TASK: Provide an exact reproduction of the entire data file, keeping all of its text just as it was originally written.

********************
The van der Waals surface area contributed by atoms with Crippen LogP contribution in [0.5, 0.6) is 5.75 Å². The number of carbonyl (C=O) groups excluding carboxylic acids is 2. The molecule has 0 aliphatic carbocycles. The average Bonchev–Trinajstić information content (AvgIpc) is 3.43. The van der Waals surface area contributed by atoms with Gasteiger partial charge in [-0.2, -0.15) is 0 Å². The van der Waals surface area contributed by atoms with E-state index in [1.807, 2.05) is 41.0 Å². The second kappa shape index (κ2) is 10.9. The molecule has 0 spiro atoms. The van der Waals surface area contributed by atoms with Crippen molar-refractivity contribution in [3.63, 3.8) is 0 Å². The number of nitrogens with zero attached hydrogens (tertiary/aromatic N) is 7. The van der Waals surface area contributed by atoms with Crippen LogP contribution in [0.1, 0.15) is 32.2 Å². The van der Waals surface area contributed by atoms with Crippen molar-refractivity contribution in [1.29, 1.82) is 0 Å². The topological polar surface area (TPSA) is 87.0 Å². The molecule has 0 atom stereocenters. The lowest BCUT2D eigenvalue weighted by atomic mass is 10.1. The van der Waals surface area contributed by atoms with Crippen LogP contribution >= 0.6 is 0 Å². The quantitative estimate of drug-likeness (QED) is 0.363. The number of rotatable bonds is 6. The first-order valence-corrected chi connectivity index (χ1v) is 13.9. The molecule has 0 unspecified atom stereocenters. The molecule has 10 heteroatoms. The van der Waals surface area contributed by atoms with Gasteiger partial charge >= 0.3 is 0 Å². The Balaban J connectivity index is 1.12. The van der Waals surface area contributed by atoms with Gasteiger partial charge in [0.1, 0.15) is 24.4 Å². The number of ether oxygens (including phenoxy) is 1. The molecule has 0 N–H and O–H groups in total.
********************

The van der Waals surface area contributed by atoms with Crippen LogP contribution in [0.5, 0.6) is 5.75 Å². The number of carbonyl (C=O) groups excluding carboxylic acids is 2. The molecule has 0 aliphatic carbocycles. The average Bonchev–Trinajstić information content (AvgIpc) is 3.43. The van der Waals surface area contributed by atoms with Gasteiger partial charge in [-0.2, -0.15) is 0 Å². The van der Waals surface area contributed by atoms with E-state index in [1.807, 2.05) is 41.0 Å². The second kappa shape index (κ2) is 10.9. The molecule has 0 spiro atoms. The van der Waals surface area contributed by atoms with Crippen molar-refractivity contribution in [3.63, 3.8) is 0 Å². The number of nitrogens with zero attached hydrogens (tertiary/aromatic N) is 7. The van der Waals surface area contributed by atoms with Crippen LogP contribution in [0.1, 0.15) is 32.2 Å². The van der Waals surface area contributed by atoms with Crippen molar-refractivity contribution in [1.29, 1.82) is 0 Å². The topological polar surface area (TPSA) is 87.0 Å². The molecule has 0 atom stereocenters. The lowest BCUT2D eigenvalue weighted by atomic mass is 10.1. The van der Waals surface area contributed by atoms with Crippen LogP contribution >= 0.6 is 0 Å². The quantitative estimate of drug-likeness (QED) is 0.363. The number of rotatable bonds is 6. The first-order valence-corrected chi connectivity index (χ1v) is 13.9. The molecule has 0 unspecified atom stereocenters. The molecule has 10 heteroatoms. The van der Waals surface area contributed by atoms with Gasteiger partial charge >= 0.3 is 0 Å². The Balaban J connectivity index is 1.12. The van der Waals surface area contributed by atoms with Gasteiger partial charge in [0.1, 0.15) is 24.4 Å². The number of ether oxygens (including phenoxy) is 1. The molecule has 0 N–H and O–H groups in total.